monday i'll start writing our next series for the winds, "sin monkey."

the basic idea is that every time we sin, it's like we bring a monkey into our house. at first the monkey is cute, but as it grows it becomes more destructive - breaking furniture, causing stress and anxiety, isolating us from others because they're afraid of what the monkey will do next...

anyway, our big motivation is to remind people that sin is a really big deal in real life - not just because god gets angry

likewise, we'll want to help people understand how to put their monkey to death and fix their furniture after its gone

working on my book..freezing in my basement office

finished part one of "shadowing god" around 2am this morning.

feels good...glad i ditched "jerm" in favor of the new title...feels less forced, more like me, more true to my concerns and perspective

it is seriously cold in my office...have a blanket wrapped around my shoulders and a space heater shooting up my pants legs (not a metpahor)...hoping that the 'fires of my imagination' count for something more than warm thoughts

anyway...just an update

thanks for your prayers.

d

the good sad

during the course of this week and all that has accompanied the death of randy, i've been amazed at how good sadness can be.

i mean, we're all very sad. we loved randy and miss him very much.
but christ has offered us a completely different brand of sad - the good sad.

the good sad has few regrets, for randy has left us well and we honor him in our hearts

the good sad has very little bitterness, for we know that randy is far happier and more contented now than when he was here (even before he began suffering with his cancer)

the good sad asks questions but they are not furious, because we understand (in some measure) that god has not wasted randy's life...nor has he thrown it away...nor is so riduculously over-simplified answer been offered to us through scripture as to why randy left us now...we wrestle with our questions, but take comfort in the grandeur of a god who invites us to do so.

perhaps more than anything else during this time, i've been struck by how true and real christianity is.

looking at beth and seeing her courage and her faith...well, it's supernatural. she's not pretending to be joyful - she's actually filled with the light of christ as she rejoices in her dearly departed husband.

walking through westwinds i'm struck with the genuine love and enthusiasm to remember randy and wish him bon voyage. there is no falsehood in this...just jesus.

and it's very cool.

we have something peculiar in christ - the good sad

and i'm wonderfully thankful for it.

randy shafer's funeral sermon

Blessed are those who die in the Lord;
They may rest from their labor
For their deeds follow them.
Revelation 14.13

I hate sermons at funerals; yet I find myself in the ironic position of having to deliver one.

With whatever strength was left to him at the end, Randy asked me to tell you about Jesus. He had Faith like a Vice, and he believed that the God who ennobled him to face death, fight cancer, and love until he expired was present and active in this world.

And that God loved you.

But Love is a concept too frequently removed from our lives…because there is so much heartache in this world, so much sorrow.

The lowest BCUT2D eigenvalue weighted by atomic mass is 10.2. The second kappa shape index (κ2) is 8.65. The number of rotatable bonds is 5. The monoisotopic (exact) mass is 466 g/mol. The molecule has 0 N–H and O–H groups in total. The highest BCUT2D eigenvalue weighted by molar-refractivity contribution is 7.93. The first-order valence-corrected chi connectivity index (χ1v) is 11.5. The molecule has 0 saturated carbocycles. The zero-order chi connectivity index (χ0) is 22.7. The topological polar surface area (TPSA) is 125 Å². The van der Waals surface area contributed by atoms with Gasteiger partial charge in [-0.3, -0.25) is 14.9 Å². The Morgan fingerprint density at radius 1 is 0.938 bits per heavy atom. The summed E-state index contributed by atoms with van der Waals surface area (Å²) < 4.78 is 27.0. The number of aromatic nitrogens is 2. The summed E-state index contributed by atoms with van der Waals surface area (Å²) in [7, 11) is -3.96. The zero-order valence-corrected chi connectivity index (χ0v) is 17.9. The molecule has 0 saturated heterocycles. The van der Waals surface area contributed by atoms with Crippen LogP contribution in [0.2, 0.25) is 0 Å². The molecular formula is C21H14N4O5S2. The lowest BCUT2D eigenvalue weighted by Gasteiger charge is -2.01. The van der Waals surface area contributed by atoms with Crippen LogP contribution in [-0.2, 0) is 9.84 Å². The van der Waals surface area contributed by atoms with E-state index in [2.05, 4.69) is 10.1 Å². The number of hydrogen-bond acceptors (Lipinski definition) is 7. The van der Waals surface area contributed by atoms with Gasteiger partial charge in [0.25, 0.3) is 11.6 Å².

Much of this heartache revolves around the fact that we don’t know who we are. We don’t know where we come from. We have lost ourselves.

But I know you are. I know what you are. And Randy has asked me to remind you that we are all fundamentally spiritual people.

We are spiritual – whether or not we want to be, or choose to be, or pretend not to be.

We are made in the image of God. The Hebrew word here means “shadow.”

We are God’s shadows.

We are not made to keep rules and make rules. We are not made to judge. We are made to love.

We were made to be whole – but we have broken ourselves and scattered ourselves and become a hateful, proud and religious people.

And so we live and move and find ourselves cut adrift from our worth in this world. We are often lost and confused, hurting broken and sad.

And so, as a partial remedy, I’d like to tell you a story – the story of God and this world.

It begins with God, who is three in one. It begins with oneness and this one god creates our world and puts us in it in His image, puts us in it whole.

Just like He is one, we are made whole; we are made one.

Yet through our selfishness, our pride, our preference for pleasure placed over our desire for Love, we destroy that oneness. We tarnish the image of God. We diminish it and oneness is compromised.

The whole story of the First Testament is of the people of God coming to terms with their brokenness and isolation. They are ashamed and shattered and they have no sense of who they are. When they recapture that sense, they lose it again quickly.

The story of Jesus Christ, the true story of the one god coming into the one world, is a story inviting us back into our true selves – our whole selves, ourselves as shadows of God. Jesus prayed, “Just as I and the Father are one, I pray that you would be one in me as I am in Him.”

We are in the middle of the story and we find ourselves now in the tension of knowing we were made whole but are not now One.

So what is the problem? What is the source of our brokenness? Of our lack of identity?

Sin.

And what is sin?

Sin is distortion in any direction – God, self, others, world.

Sin is the breaking of relationship.